A dozen ancient Chinese scrolls, said to include "some of the most important examples of Chinese calligraphy in any American museum or private collection," have been purhcased by the Smithsonian Institution's Freer Gallery of Art.
Though no price was announced, the collection was bought under the provisions of a special Smithsonian fund set aside for acquisitions of outstanding quality which, in this museum's case, means those that cost at least $200,000. Freer director Thomas Lawton says the calligraphie were purchased from "a private collector who left China 30 years ago. If we hadn't bought them immediately, we might have lost them."
The rarest item purchased, a 4th-century rubbing taken from a funerary tablet, is the only surviving version of the "Epitaph for My Wet-Nurse" by Wang Hsien-chih who, with his father, co-founded the orthodox school of Chinese calligraphy. Chao Meng-fu (1254-1322), who inscribed that scroll, is represented in the collection by another work, the "Taoist Sutra of Constant Purity and Tranquility," which that master wrote in his so-called "regular script." The Freer's new calligraphy is one of only three examples known.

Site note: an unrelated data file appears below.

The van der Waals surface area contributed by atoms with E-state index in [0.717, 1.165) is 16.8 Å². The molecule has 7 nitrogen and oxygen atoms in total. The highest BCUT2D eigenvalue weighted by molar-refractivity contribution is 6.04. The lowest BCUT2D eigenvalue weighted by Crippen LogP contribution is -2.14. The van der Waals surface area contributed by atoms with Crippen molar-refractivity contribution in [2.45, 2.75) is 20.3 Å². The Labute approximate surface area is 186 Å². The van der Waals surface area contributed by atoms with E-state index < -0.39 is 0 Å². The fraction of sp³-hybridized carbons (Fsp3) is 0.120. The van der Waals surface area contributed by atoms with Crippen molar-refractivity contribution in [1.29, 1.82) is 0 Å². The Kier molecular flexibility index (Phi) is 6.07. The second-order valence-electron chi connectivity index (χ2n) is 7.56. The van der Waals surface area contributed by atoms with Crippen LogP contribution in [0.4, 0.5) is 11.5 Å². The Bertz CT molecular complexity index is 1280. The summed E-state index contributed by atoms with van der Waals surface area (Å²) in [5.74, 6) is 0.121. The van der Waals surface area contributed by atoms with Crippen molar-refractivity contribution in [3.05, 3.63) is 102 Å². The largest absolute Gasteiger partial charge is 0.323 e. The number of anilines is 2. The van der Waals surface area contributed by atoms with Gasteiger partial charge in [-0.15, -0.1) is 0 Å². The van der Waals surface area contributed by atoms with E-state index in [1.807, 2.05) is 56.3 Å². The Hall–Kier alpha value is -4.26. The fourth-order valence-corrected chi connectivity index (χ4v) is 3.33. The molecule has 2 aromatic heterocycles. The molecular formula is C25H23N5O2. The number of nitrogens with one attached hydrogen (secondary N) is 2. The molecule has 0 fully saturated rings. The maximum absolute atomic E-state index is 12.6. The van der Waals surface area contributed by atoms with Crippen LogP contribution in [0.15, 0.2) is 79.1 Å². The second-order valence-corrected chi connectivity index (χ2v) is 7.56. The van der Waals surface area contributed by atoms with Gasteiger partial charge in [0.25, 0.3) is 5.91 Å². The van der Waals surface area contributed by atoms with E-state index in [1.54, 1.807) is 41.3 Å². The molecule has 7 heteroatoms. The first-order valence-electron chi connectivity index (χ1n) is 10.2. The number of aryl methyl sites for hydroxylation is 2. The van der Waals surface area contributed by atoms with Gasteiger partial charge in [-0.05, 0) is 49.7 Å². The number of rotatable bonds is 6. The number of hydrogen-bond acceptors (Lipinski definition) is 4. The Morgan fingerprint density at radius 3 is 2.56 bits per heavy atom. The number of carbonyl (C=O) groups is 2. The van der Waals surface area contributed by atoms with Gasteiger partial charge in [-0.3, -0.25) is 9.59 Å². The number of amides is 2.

Shen Fu, the Freer's curator of Chinese art who discovered the collection, notes that one of the scrolls purchased, a 20-foot-long example of Hsu Wei (1521-1593), contains the texts of 11 poems by that master, only four of which were previously known. The Freer's new acquisitions will be displayed next year in an exhibition of Chinese calligraphy scheduled for April.